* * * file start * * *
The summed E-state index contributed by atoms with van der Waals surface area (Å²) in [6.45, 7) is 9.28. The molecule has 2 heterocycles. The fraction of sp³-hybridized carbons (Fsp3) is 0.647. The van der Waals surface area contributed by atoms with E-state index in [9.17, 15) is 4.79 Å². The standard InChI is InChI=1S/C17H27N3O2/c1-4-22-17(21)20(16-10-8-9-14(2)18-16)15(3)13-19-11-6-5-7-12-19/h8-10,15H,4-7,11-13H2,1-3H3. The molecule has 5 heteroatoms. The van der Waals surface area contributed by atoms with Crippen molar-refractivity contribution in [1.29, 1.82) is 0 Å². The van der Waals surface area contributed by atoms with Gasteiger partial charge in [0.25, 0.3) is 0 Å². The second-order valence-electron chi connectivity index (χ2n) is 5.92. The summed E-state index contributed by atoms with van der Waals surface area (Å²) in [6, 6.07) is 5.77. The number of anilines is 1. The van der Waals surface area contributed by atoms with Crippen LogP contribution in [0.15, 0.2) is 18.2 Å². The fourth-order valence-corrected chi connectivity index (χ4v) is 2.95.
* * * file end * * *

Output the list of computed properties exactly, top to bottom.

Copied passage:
The summed E-state index contributed by atoms with van der Waals surface area (Å²) in [6.45, 7) is 9.28. The molecule has 2 heterocycles. The fraction of sp³-hybridized carbons (Fsp3) is 0.647. The van der Waals surface area contributed by atoms with E-state index in [9.17, 15) is 4.79 Å². The standard InChI is InChI=1S/C17H27N3O2/c1-4-22-17(21)20(16-10-8-9-14(2)18-16)15(3)13-19-11-6-5-7-12-19/h8-10,15H,4-7,11-13H2,1-3H3. The molecule has 5 heteroatoms. The van der Waals surface area contributed by atoms with Crippen molar-refractivity contribution in [1.29, 1.82) is 0 Å². The van der Waals surface area contributed by atoms with Gasteiger partial charge in [0.25, 0.3) is 0 Å². The second-order valence-electron chi connectivity index (χ2n) is 5.92. The summed E-state index contributed by atoms with van der Waals surface area (Å²) in [6, 6.07) is 5.77. The number of anilines is 1. The van der Waals surface area contributed by atoms with Crippen LogP contribution in [0.15, 0.2) is 18.2 Å². The fourth-order valence-corrected chi connectivity index (χ4v) is 2.95.